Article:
NJ Woman to be Billed for ‘Preventable’ Hiking Rescue in NH
If you're going to go hiking in New Hampshire, you'd better be prepared — unless you want to foot the bill for your own rescue.
That is the lesson learned by Aleeza Shaikh, a 26-year-old Jersey City resident who will likely be charged for the cost of a rescue crew that helped her down a trail in the White Mountains late Sunday afternoon.
Shaikh was hiking with a friend on the Liberty Springs Trail in the Franconia Notch State Park when she became "distressed" and unable to complete the hike around 5:20 p.m., according to New Hampshire Fish & Game.
Another group of hikers found Shaikh lying on the trail and helped Shaikhr continue the trip.
A conservation officer and a small rescue party from the Pemigewasset Valley Search and Rescue met the group on the trail just before 6 p.m. and accompanied them to the parking lot. They arrived without any problems by 7 p.m.
Shaikh was prepared for a day hike but did not have gear to spend the night.
"Due to inaccurate planning and equipment of the hiker, the New Hampshire Fish and Game Department will be recommending that Shaikh be billed for this preventable rescue," the agency said in a statement.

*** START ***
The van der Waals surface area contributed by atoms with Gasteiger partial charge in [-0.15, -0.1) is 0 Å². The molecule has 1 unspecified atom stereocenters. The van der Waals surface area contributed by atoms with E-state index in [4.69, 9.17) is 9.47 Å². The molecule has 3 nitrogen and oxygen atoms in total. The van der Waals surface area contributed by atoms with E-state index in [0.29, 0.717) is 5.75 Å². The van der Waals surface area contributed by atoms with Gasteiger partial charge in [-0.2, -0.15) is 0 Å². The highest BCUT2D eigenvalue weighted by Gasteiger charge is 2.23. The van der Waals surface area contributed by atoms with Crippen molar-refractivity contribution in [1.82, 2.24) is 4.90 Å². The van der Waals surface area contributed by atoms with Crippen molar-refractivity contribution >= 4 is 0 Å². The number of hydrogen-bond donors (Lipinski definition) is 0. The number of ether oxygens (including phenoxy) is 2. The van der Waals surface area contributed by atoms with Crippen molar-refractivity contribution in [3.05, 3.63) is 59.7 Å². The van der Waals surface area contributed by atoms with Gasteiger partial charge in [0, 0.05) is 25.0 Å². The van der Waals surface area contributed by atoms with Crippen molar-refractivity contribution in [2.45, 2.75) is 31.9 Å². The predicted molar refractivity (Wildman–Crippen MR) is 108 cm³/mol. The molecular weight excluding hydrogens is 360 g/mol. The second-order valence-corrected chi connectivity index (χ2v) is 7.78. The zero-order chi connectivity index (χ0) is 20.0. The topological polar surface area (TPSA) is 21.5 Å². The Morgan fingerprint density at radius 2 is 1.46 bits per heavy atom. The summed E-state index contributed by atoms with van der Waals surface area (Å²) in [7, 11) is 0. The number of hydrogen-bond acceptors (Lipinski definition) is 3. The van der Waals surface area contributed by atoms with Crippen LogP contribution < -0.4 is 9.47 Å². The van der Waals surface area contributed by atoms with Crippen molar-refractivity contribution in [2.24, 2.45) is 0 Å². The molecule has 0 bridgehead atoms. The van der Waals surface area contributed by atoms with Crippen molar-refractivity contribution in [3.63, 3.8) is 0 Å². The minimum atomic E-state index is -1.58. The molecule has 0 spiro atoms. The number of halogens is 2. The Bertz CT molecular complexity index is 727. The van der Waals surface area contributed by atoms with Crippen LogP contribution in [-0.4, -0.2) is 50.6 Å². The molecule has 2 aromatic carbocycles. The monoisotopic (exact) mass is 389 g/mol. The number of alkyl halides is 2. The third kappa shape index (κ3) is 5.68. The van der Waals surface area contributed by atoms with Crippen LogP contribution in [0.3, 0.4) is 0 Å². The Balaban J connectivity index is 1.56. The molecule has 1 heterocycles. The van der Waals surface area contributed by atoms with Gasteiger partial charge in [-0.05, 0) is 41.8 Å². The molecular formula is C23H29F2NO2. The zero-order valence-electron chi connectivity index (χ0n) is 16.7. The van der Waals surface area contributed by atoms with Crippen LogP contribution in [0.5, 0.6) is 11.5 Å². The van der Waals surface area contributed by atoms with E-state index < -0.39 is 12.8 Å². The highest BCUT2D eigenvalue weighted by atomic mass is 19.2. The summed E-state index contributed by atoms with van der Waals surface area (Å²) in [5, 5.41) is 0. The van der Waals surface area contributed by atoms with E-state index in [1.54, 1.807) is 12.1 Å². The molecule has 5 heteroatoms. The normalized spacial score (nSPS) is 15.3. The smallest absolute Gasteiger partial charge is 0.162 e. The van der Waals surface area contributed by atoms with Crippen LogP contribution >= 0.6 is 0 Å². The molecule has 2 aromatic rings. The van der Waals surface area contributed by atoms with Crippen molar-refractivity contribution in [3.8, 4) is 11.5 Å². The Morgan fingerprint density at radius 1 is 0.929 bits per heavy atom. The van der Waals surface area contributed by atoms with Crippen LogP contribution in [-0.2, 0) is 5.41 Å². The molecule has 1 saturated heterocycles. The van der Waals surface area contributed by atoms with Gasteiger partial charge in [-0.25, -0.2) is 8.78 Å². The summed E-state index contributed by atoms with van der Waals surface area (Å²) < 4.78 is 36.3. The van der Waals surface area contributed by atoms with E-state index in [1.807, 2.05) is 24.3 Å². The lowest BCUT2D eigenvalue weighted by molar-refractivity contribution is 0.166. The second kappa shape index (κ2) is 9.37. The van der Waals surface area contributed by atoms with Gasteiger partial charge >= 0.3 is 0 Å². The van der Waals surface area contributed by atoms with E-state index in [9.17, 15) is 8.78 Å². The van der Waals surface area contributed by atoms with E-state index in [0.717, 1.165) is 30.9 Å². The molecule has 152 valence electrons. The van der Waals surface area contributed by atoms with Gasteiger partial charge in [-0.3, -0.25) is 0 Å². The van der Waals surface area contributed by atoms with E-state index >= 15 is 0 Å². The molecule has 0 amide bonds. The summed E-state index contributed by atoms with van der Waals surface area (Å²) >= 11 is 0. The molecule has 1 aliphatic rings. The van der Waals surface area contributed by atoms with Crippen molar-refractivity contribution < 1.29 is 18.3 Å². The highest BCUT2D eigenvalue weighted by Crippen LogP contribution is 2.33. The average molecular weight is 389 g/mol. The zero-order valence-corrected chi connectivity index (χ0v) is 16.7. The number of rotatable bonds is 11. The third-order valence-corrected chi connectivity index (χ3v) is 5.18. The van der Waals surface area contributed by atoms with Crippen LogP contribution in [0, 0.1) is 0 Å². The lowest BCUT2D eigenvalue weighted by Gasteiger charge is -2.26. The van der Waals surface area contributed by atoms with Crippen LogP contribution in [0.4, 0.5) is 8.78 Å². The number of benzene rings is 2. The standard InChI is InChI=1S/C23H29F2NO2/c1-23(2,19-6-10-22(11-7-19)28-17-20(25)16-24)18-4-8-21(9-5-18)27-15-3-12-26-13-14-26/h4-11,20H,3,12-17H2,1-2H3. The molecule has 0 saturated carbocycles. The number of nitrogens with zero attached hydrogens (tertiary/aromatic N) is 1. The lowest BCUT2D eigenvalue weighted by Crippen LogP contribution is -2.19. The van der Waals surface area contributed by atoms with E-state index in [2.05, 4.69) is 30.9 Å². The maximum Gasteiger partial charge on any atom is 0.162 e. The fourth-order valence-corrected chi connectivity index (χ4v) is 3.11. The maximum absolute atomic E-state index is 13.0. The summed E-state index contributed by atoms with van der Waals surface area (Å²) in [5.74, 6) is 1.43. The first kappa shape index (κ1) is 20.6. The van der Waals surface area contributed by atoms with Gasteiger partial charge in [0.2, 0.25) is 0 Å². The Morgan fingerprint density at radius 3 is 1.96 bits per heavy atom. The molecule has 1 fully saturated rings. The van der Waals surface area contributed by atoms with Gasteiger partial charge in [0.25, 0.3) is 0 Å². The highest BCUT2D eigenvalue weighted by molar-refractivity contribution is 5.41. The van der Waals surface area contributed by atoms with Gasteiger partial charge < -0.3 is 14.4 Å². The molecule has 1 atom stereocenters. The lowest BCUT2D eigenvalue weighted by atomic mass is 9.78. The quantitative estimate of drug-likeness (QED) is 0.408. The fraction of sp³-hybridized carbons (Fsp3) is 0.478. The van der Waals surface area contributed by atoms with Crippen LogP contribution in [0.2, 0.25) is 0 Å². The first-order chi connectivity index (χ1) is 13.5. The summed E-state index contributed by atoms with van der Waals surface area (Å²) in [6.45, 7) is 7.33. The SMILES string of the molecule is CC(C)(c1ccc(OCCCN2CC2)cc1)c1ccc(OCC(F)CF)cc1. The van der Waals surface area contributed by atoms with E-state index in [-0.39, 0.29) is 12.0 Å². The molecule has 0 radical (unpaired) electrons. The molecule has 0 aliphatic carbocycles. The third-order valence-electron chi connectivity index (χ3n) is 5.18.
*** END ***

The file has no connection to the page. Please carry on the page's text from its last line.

Prepare for your outdoor adventure in New Hampshire
Fish & Game Lt. Bob Mancini did not know how much Shaikh would be billed. He said the amount would be based on a number of factors including the amount of personnel involved, how long the rescue took and what equipment was needed.
"These particular situations that could be prevented. We are fair and consistent in how we decided when to bill and when not to bill and if people have made negligent or reckless choices that have resulted in a rescue then they get charged for the cost of the rescue," Mancini told us.
Fish & Game responds to nearly 200 rescues a year.
Pay for protection while hiking in New Hampshire
Shaikh also could have purchased a Hike Safe Card, priced at $25 per person and $35 per family, which protects the purchaser from any liability to repay rescue costs unless negligence is determined to have been involved.
"People that come to the state of New Hampshire and buy Hike Safe Cards and are prepared and take measures to self rescue you don't get billed," Mancini said. "Somebody is ill-equipped, doesn't have headlamps, doesn't have a map, doesn't know where they are and needs assistance down the mountain after dark, that's always going to be billed."
NH Fish and Game is funded by fishing and hunting licenses and federal funds. It does not receive state funding.
Hiking the White Mountains can be "extremely challenging" and quickly become dangerous, especially in winter.
"People often underestimate the time required to complete a mountain hike in snowy and icy conditions. It is also easy to be deceived by trail distances, as hiking four miles on flat ground does not require nearly as much energy as hiking four miles in steep terrain," the agency says on its website.